Municipal Matters: Categories of municipalities explained

South Africa is a constitutional democracy with a three-tiered system of government (national, provincial and local) that functions in an ‘interdependent and interrelated’ fashion.

Local municipalities, as the lowest tier, have the right to govern the affairs of local communities subject to provincial and national legislation.


The boundaries of local and district municipalities are determined by the Municipal Demarcation Board, which was set up by the Municipal Demarcation Act (Act No. 27 of 1998).

The demarcation process considers the demographic, social and economic characteristics of areas as well as linkages between constituent units to create boundaries that facilitate development planning. The boundaries are continually reassessed, and neither the historical boundaries nor the number of demarcated municipalities stay constant over time as areas are amalgamated or split.

Chapter 7 of the Constitution divides the local sphere of government into three categories, namely metropolitan (Category A), district (Category C) and local municipalities (Category B).

Metropolitan municipalities are located in large, densely populated areas, with strong, complex and diverse economies, and municipalities have exclusive municipal executive and legislative authority in their respective areas.

By contrast, district municipalities are predominantly located  in sparsely populated rural areas. The district municipalities are tasked with the responsibility to coordinate with other spheres of government, and with planning and resource allocation across their constituent local municipalities.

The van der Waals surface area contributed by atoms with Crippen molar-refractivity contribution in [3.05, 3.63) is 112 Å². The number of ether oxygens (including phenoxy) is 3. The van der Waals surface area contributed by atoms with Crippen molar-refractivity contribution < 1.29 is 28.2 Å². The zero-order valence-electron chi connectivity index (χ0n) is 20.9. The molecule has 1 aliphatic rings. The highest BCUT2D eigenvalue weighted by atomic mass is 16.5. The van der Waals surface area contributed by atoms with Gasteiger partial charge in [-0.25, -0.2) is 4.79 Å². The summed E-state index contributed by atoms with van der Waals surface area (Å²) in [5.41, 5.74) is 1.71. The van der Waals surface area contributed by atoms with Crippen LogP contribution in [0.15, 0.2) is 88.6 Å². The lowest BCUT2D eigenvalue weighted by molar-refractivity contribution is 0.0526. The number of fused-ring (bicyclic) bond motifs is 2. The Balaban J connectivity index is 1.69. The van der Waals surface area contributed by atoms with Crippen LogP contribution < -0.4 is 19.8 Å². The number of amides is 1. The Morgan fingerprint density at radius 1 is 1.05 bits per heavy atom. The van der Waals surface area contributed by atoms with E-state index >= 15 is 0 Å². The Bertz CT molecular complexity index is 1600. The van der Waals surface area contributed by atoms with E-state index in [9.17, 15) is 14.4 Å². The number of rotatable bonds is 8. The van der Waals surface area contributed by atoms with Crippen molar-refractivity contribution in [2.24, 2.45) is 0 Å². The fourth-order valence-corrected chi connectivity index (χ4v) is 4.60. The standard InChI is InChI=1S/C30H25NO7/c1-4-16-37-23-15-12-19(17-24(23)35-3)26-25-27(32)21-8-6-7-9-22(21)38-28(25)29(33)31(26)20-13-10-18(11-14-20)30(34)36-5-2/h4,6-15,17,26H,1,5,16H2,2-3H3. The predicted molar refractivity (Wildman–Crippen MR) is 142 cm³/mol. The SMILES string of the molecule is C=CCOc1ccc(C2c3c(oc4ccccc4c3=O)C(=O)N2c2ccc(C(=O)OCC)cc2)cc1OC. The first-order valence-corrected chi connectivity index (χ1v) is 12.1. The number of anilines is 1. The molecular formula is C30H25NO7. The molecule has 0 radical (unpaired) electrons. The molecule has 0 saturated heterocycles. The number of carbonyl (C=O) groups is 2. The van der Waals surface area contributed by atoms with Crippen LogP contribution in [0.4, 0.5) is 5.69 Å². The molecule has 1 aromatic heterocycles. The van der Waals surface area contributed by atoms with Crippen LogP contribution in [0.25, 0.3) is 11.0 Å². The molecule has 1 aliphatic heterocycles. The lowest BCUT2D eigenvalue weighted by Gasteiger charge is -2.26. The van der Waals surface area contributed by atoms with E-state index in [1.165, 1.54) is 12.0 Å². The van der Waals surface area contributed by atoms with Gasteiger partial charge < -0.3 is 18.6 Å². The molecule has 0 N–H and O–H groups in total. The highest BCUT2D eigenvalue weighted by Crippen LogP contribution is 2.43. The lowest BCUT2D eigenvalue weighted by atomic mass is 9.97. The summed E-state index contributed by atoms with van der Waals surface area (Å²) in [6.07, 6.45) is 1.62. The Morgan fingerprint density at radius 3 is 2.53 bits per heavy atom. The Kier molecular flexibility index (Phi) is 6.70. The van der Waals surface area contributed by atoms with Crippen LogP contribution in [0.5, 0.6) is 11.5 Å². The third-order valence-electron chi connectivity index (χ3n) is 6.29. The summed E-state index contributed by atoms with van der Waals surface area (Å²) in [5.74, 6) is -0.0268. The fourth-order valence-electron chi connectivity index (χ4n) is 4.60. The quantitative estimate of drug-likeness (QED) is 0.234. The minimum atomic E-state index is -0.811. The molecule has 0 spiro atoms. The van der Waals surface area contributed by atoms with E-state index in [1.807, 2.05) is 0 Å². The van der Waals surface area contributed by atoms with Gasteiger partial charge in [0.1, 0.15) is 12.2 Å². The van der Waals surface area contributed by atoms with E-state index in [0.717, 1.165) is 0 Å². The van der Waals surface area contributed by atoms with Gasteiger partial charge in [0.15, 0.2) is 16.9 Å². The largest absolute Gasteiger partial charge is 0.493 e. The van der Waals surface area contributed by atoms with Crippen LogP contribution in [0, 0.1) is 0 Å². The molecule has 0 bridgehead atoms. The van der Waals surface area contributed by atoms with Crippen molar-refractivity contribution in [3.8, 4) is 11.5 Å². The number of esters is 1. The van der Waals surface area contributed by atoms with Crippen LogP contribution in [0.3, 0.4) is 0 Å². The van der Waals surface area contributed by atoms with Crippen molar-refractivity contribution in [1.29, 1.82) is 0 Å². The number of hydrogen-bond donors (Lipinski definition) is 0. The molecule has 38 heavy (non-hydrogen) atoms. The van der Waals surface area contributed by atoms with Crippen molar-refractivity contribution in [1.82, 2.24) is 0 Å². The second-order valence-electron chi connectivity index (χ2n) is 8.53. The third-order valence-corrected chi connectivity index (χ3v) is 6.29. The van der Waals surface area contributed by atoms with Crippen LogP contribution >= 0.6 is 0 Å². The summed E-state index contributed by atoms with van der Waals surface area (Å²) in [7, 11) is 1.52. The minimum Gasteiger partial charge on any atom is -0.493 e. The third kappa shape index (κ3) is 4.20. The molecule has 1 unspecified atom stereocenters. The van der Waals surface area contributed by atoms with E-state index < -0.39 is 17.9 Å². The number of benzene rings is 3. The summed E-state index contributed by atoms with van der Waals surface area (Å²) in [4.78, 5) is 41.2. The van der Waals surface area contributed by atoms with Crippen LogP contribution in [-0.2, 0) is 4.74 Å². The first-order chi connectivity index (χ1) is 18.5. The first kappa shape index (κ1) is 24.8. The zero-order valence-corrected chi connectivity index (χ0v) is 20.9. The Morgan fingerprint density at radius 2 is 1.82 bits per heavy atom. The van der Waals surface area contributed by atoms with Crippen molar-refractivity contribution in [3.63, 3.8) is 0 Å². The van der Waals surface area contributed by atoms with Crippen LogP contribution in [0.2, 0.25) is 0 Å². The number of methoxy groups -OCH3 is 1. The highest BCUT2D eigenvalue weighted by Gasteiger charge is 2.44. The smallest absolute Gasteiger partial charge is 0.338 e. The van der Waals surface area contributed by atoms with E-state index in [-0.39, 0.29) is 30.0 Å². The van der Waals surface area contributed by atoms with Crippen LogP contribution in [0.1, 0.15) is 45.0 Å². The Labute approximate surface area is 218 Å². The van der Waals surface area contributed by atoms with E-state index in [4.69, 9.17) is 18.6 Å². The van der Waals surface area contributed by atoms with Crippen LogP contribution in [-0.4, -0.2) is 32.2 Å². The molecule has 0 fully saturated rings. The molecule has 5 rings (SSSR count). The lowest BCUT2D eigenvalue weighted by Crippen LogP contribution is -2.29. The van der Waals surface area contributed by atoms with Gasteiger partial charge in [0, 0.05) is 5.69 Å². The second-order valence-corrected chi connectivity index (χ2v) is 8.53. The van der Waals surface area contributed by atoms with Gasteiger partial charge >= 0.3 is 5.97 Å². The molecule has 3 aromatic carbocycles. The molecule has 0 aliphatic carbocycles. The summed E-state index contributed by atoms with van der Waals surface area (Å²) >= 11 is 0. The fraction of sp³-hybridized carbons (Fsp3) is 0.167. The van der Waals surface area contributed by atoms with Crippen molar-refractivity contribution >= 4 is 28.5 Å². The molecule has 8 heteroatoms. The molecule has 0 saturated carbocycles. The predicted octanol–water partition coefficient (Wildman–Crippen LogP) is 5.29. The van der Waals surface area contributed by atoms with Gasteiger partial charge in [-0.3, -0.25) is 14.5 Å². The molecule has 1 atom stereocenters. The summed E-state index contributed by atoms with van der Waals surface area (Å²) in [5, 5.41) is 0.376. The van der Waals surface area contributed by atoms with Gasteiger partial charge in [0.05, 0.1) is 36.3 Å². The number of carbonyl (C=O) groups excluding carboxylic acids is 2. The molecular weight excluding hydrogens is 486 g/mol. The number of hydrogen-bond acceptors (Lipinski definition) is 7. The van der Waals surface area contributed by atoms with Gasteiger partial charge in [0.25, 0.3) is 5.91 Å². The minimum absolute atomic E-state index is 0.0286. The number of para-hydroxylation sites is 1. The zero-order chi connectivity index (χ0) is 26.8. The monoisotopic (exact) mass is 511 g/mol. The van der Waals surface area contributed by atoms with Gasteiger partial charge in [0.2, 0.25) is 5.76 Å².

Local municipalities (Category B) share municipal executive and legislative authority in their areas with the Category C municipality within whose area they fall.

The Municipal Infrastructure Investment Framework (MIIF), developed by the Department of Cooperative Governance and traditional Affairs (Cogta) and the Development Bank of Southern Africa classifies local municipalities, excluding metropolitans, into 4 subcategories, namely B1, B2, B3 and B4. This classification framework was created to develop investment profiles for municipalities.

The B1 category comprises secondary cities and local municipalities with the largest budgets. Examples of B1 municipalities include Mogale City, Msunduzi (Pietermaritzburg), Polokwane, Rustenburg and Stellenbosch.

The B2 category refers to local municipalities with a large town as their core. Examples include Midvaal, Umdoni, Rand West City, Saldanha Bay, Moqhaka, and Mossel Bay.

The B3 category defines local municipalities with small towns, with relatively small populations and significant proportions of urban population but with no large town at their core. Most of South Africa’s municipalities fall into this category.

Examples include Mtubatuba, Maluti-a-Phofong, Renosterberg, Swellendam and Beaufort West.

Finally, the B4 category is made up of local municipalities that are mainly rural with communal tenure and with, at most, one or two small towns in their area. These municipalities are mostly found in the Eastern Cape, KwaZulu-Natal and Limpopo.

In addition, the MIIF classifies district municipalities into 2 categories, namely C1, which refers to district municipalities that are not water services authorities, and C2, which defines district municipalities that are water services authorities (Municipal Demarcation Board, 2012).

In order to aid comprehension, the municipal classification codes that are outlined above are used interchangeably with short descriptive names. Category A is referred to as a metro, B1 as a secondary city, B2 as a large town, B3 as a small town, and B4 as a rural municipality.

The most current version of the MIIF classifications can be found here or through a link available on the Statistics South Africa website